How’d you like to make an extra $237 a day testing software? Working online is appealing and gaining in popularity, especially in today’s economy. All you need is a computer and an internet connection to get started, no experience is required. Sounds great, right? Well, at first glance it does, but what’s the rest of the story? Find out in my American Online Jobs review.
Company: American Online Jobs
Owner: No one knows
Cost to get started: Free, but you relinquish your information
How you make money: Completing surveys
American Online Jobs
When you first visit the American Online Job’s (AOJ) website, you’ll see a series of six pre-screening questions including: where did you hear about AOJ, are you over 18 years old, do you have access to a computer and internet, how do you wish to be paid, are you capable of following detailed instructions, (Huh? who would say no to that if they’re looking for online work?), and are you ready to get started?
Seems straightforward enough, especially since Glassdoor, Careerbuilder, Monster, and Indeed, all legitimate companies, are options to the first question “How did you hear about us?” It’s advised to watch the short video – and it is short, all 35 seconds of it – before you register.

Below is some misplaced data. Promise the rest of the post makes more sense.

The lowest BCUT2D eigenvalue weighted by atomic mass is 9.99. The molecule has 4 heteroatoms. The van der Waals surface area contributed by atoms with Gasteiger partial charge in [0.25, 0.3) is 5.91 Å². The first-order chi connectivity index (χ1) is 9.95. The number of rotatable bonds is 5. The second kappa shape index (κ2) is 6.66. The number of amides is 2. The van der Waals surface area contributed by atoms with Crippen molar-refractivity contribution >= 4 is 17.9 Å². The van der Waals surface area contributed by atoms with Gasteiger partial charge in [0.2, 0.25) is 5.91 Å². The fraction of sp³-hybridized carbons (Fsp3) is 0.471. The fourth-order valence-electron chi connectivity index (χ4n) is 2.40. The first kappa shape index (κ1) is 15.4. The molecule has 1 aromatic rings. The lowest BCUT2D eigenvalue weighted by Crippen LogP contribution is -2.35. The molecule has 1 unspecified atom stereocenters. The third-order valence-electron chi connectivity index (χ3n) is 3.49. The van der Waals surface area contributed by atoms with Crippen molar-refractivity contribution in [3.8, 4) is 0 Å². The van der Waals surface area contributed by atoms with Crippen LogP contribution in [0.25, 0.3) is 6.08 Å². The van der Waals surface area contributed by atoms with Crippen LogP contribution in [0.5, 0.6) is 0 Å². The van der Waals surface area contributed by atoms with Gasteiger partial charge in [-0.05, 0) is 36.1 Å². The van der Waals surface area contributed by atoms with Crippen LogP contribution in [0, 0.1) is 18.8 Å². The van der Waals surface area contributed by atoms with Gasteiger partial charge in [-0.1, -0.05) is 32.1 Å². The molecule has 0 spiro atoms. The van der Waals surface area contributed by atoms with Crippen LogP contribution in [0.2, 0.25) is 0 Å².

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Make Money By Completing Surveys
The video cuts right to the chase in telling you to go directly to the “Survey Center” after completing the questionnaire. From there you’ll want to complete at least three surveys in various categories, such as internet, automotive, travel, or mobile. It’s recommended to finish a minimum of three surveys for “the best potential earnings.” There you have it – American Online Jobs is nothing more than a middle man for survey sites. It’s no wonder you don’t need to have any experience to get started.
I found it curious, or rather annoying, that I couldn’t select an option under each question. At first, I thought it was because I had to watch the video first, but that wasn’t the case. I answered the first question with no problem, but when I went to answer the second question, the answer to the first disappeared. I decided to press the “Click here to apply now” tab without filling in the questionnaire.